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Doris writes a weekly column for LaGaceta, the nation's only trilingual newspaper, which has pages in English, Spanish, and Italian.  Begun in 1922 for Tampa's immigrant community, it continues to thrive more than a century later.  Her column is titled "In Context," as it aims to put contemporary issues in the context of the past.

Genius and Gender

Most people who read “In Context” care about history, so I want to tell you about an exceptionally interesting event that soon will occur in Lakeland. The Florida Conference of Historians meets on the beautiful campus of Florida Southern College during the weekend of February 13-15. The fifty-page agenda is almost astonishingly ambitious, with presenters from as far away as Canada, Panama, and even a princess from Saudi Arabia. Topics range from international to local, with speakers including graduate students, faculty, and independent scholars. Among the great diversity of sessions you might like to attend:

• Florida’s French Settlers in a European Context

• The Relationship between the United States and Cuba

• Sacrifices and their Significance in Pre-Islamic Arab Religion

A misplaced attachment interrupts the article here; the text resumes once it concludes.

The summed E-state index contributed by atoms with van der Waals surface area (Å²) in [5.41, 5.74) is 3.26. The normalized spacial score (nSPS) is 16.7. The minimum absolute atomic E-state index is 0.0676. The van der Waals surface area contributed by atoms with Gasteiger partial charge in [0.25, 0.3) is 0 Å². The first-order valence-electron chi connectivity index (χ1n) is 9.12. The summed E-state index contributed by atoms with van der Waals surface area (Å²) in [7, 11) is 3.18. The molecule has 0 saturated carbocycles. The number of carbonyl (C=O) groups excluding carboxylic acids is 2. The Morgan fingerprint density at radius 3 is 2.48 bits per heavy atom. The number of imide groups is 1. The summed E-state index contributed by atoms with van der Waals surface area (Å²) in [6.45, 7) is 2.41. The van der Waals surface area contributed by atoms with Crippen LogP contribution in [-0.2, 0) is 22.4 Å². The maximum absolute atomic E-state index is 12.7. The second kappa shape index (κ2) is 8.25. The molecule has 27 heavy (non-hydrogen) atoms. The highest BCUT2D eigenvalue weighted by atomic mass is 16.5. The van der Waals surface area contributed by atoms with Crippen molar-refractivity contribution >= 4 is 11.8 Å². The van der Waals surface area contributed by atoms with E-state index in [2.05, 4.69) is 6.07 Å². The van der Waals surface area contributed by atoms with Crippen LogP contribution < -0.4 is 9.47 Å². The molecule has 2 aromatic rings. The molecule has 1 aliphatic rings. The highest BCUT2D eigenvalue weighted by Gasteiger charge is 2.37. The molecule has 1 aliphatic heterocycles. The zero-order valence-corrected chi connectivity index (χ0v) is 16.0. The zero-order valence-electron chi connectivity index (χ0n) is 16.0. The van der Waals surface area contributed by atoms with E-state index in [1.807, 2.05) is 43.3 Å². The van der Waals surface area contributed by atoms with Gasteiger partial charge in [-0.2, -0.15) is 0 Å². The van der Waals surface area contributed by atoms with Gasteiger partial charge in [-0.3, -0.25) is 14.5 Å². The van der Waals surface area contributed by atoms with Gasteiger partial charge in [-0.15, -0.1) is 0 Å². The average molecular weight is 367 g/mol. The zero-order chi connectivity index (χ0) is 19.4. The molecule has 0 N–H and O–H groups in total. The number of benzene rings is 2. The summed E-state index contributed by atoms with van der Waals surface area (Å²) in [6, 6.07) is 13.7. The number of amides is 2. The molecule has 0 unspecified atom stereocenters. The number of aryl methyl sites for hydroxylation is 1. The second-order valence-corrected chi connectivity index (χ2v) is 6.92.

• Sports Personalities and Breaking the Color Barrier in Comics

• Eastern Airlines: Deregulation, Labor Wars, and Bankruptcy

• Beating Back the Mob: One Florida Sheriff’s Fight against Racial Vigilantism

• Bolsheviks in Bavaria: Soviet Republics in Central Europe, 1919

• From Wasteland to Wonderland: An Environmental History of Southwest Florida

• The Law as a Facilitator of Violence Against Women

• Chanel Number 5: A Historical Interpretation of a Cultural Staple

Tampans especially will be interested in USF archivist Andy Huse’s presentation on “Out of Bounds in Tampa: Jook Joints and the Anti-VD Campaign During World War II.” Kimberly Wilmot Voss is from the University of Central Florida, but she will address “The Gasparilla Cookbook: Tampa’s Well-Behaved Women Making a Difference.”

All of these sessions are free. The only charge will be $35 to attend the Saturday night dinner featuring Dr. Jane Landers of Vanderbilt University. In addition to being a very nice person, she has done a lifetime of original research on America’s first free black community, which was on an island off of St. Augustine. Tours of the Lakeland campus, which features many buildings by famed architect Frank Lloyd Wright, also will be available. If you haven’t discovered this gem in our backyard, you surely should go.